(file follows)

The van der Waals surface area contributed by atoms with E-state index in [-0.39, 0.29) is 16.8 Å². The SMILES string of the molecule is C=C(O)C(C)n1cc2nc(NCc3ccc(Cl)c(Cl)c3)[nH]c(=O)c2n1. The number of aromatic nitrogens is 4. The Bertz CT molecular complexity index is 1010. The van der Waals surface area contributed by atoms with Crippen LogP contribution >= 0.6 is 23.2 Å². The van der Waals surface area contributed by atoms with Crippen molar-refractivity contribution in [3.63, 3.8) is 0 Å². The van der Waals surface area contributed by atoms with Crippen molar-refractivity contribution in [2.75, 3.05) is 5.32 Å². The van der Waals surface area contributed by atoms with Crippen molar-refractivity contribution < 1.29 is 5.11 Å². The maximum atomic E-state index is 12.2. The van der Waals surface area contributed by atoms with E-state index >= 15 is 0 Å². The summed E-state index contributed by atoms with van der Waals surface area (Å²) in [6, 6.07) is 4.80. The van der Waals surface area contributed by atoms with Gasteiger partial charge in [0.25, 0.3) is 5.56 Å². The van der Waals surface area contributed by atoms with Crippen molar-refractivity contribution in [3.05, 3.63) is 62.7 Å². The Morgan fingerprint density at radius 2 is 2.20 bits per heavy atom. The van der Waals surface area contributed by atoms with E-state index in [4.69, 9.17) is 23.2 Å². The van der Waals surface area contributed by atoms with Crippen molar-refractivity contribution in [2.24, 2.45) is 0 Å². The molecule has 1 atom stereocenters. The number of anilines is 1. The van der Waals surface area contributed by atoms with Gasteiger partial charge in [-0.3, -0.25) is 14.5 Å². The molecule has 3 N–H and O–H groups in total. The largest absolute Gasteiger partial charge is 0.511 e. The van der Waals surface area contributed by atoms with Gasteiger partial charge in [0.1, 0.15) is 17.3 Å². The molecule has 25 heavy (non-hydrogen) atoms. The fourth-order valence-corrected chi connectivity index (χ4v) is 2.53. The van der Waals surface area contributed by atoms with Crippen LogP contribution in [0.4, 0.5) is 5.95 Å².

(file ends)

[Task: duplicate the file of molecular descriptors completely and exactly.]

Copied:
The van der Waals surface area contributed by atoms with E-state index in [-0.39, 0.29) is 16.8 Å². The SMILES string of the molecule is C=C(O)C(C)n1cc2nc(NCc3ccc(Cl)c(Cl)c3)[nH]c(=O)c2n1. The number of aromatic nitrogens is 4. The Bertz CT molecular complexity index is 1010. The van der Waals surface area contributed by atoms with Crippen LogP contribution >= 0.6 is 23.2 Å². The van der Waals surface area contributed by atoms with Crippen molar-refractivity contribution in [3.63, 3.8) is 0 Å². The van der Waals surface area contributed by atoms with Crippen molar-refractivity contribution in [2.75, 3.05) is 5.32 Å². The van der Waals surface area contributed by atoms with Crippen molar-refractivity contribution < 1.29 is 5.11 Å². The maximum atomic E-state index is 12.2. The van der Waals surface area contributed by atoms with E-state index >= 15 is 0 Å². The summed E-state index contributed by atoms with van der Waals surface area (Å²) in [6, 6.07) is 4.80. The van der Waals surface area contributed by atoms with Gasteiger partial charge in [0.25, 0.3) is 5.56 Å². The van der Waals surface area contributed by atoms with Crippen molar-refractivity contribution in [3.05, 3.63) is 62.7 Å². The Morgan fingerprint density at radius 2 is 2.20 bits per heavy atom. The van der Waals surface area contributed by atoms with E-state index in [4.69, 9.17) is 23.2 Å². The van der Waals surface area contributed by atoms with Crippen molar-refractivity contribution in [2.24, 2.45) is 0 Å². The molecule has 1 atom stereocenters. The number of anilines is 1. The van der Waals surface area contributed by atoms with Gasteiger partial charge in [-0.3, -0.25) is 14.5 Å². The molecule has 3 N–H and O–H groups in total. The largest absolute Gasteiger partial charge is 0.511 e. The van der Waals surface area contributed by atoms with Gasteiger partial charge in [0.1, 0.15) is 17.3 Å². The molecule has 25 heavy (non-hydrogen) atoms. The fourth-order valence-corrected chi connectivity index (χ4v) is 2.53. The van der Waals surface area contributed by atoms with Crippen LogP contribution in [0.4, 0.5) is 5.95 Å².